LeBron James was a one-man team at times in Thursday's opening game in the best of seven NBA Finals. Golden State were a team throughout. And that could be the difference in this year's finals, unless Cleveland find a more balanced game.
When all was said and done Thursday night, Cleveland Cavaliers coach Tyronn Lue wishes the NBA could have reviewed the review.
"For our team to come out and play their hearts out and compete the way we did, man, I mean, it's bad," he said moments after the Cavaliers took a controversial, 124-114 overtime defeat against the Golden State Warriors in Game 1 of the NBA Finals.
Klay Thompson hit a 3-pointer in overtime (OT) and Shaun Livingston followed with consecutive hoops, including a backbreaking dunk, as Golden State survived a postseason-career-best, 51-point explosion from LeBron James and a scare late in regulation.
Game 2 will be held Sunday night, also on the Warriors' home court, where they have won 38 of their 44 playoff games in the Steve Kerr coaching era.
Lue left the arena believing James' first career 50-point playoff game should have been enough to give the Cavaliers, not the Warriors, the early edge in the series.
"It was epic, and he did enough to carry this team to a victory," the coach said. "This is LeBron James. That's who he is. That's why he's the best player in the world.
"To do what he did tonight and come out robbed, it's just not right."
The final minute of regulation featured a controversial video-review reversal after it appeared the Cavaliers had taken control of the game.
Following a three-point play by James that rallied Cleveland into a 106-104 lead with 50.8 seconds to go, Durant crashed into the Cavaliers star en route to the hoop and was called for an offensive foul with 36.4 seconds remaining.
However, instead of Cleveland getting the ball with a chance to put the game away on its next possession, the referees went to the replay monitor and changed the call to a block on James, giving Durant an opportunity to tie the game with two free throws. He did.
"It's never been done, ever, in the history of the game," Lue said of the reversal. "And then tonight, in the Finals, on the biggest stage, when our team played well, played out (butts) off, man, it ain't right. It ain't right."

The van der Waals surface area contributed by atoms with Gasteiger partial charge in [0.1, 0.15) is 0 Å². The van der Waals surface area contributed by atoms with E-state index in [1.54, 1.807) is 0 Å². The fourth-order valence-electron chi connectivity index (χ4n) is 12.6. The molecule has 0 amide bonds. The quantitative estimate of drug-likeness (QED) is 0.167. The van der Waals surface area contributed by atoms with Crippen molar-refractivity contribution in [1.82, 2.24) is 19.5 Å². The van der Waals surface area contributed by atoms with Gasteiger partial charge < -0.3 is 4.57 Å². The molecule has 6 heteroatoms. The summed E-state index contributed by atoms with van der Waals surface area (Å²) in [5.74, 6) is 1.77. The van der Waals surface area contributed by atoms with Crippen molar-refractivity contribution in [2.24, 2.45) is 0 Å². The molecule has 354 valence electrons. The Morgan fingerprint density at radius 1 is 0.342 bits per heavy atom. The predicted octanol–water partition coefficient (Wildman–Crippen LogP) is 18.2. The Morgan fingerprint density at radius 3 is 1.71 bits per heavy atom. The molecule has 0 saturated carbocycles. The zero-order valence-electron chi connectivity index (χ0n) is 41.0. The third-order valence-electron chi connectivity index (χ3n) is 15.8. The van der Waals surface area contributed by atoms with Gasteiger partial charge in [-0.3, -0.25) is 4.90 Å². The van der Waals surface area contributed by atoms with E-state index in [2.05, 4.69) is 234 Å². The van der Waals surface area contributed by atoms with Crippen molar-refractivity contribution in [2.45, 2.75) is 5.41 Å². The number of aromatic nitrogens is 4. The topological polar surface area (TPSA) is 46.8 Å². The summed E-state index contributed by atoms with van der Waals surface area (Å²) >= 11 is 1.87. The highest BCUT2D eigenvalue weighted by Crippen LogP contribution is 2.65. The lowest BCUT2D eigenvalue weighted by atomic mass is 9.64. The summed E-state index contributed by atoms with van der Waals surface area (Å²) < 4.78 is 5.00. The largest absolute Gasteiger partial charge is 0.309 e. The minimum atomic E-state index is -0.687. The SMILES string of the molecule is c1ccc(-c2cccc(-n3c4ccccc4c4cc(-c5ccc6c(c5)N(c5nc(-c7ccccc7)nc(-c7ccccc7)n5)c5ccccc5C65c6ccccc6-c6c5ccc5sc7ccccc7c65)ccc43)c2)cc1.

Durant saw it a different way.
"Last year in the regular season, same play happened to me," he said. "I knew once it was 30 seconds to go that they could review that situation.
"I knew I had my man beat and he came over late. So when they called the charge, I was surprised, but I'm glad they reviewed it."
Referee Ken Mauer said of the call reversal, "The reason for the trigger is that we had doubt as to whether or not James was in the restricted area. When over at the table, we then are allowed to determine whether or not he was in a legal guarding position. It was determined he was out of the restricted area, but he was not in a legal guarding position prior to Durant's separate shooting motion. So we had to change it to a blocking foul."
James countered immediately with another driving hoop, but this time Stephen Curry responded for the Warriors with a three-point play, putting Golden State on top 107-106 with 23.5 seconds remaining.
Cavaliers in with a chance
George Hill then had a chance to be a hero for the Cavaliers, but he missed the second of two free throws with 4.7 seconds left after having tied the score.
JR Smith grabbed the rebound of the second foul shot and dribbled the ball out to midcourt instead of going for a potential game-winning shot. The clock expired and the game went into overtime.
"He thought we were up one," Lue said.
James hit 19 of his 32 shots en route to his 27th postseason contest of 40 or more points. It also his 109th with 30 or more, tying Michael Jordan for the most in NBA history.
However, James went 0-for-4 in overtime, and his teammates made just two hoops in the five minutes, allowing the game to get away,
While the Cavaliers missed their first five shots of overtime, the Warriors ran off nine consecutive points. Two free throws by Durant began the run.
Final word to the warriors
The outcome was never in doubt after Draymond Green bombed in a 3-pointer for a 119-109 lead with 1:36 remaining, but that didn't prevent tempers from flaring with 2.6 seconds remaining. Tristan Thompson was ejected at that point in an incident during which he pushed the basketball in Green's face.
Kerr insisted he wasn't surprised to see the Cavaliers, a distinct underdog in the series, put up such a tough fight.
"It's not going to be easy," he said. "We're playing a great team. They've been to the Finals four years in a row, just like we have, for a reason. They have a guy who is playing basketball at a level that I'm not sure anybody's ever seen before, so it's going to be a tough series."
After using their patented third-quarter spurt to go in front by as many as seven points, the Warriors found themselves in a 94-all tie before Green and Curry hit consecutive 3-pointers to create a six-point lead with 4:39 to go in regulation.
The Cavaliers rallied, though, eventually taking 104-102 lead on James' final-minute three-point play.
Curry finished with 29 points, Durant 26 and Thompson 24 for the Warriors, who have now beaten the Cavaliers in Game 1 four straight years in their historic stretch of consecutive duels in Finals.
Green just missed a triple-double with 13 points, 11 rebounds and nine assists for Golden State, which is attempting to repeat as champions.
Kevin Love had a 21-point, 13-rebound double-double for the Cavaliers, who beat Golden State 4-3 in the 2016 Finals, sandwiching Warriors titles. James also found time for eight rebounds and a team-high eight assists.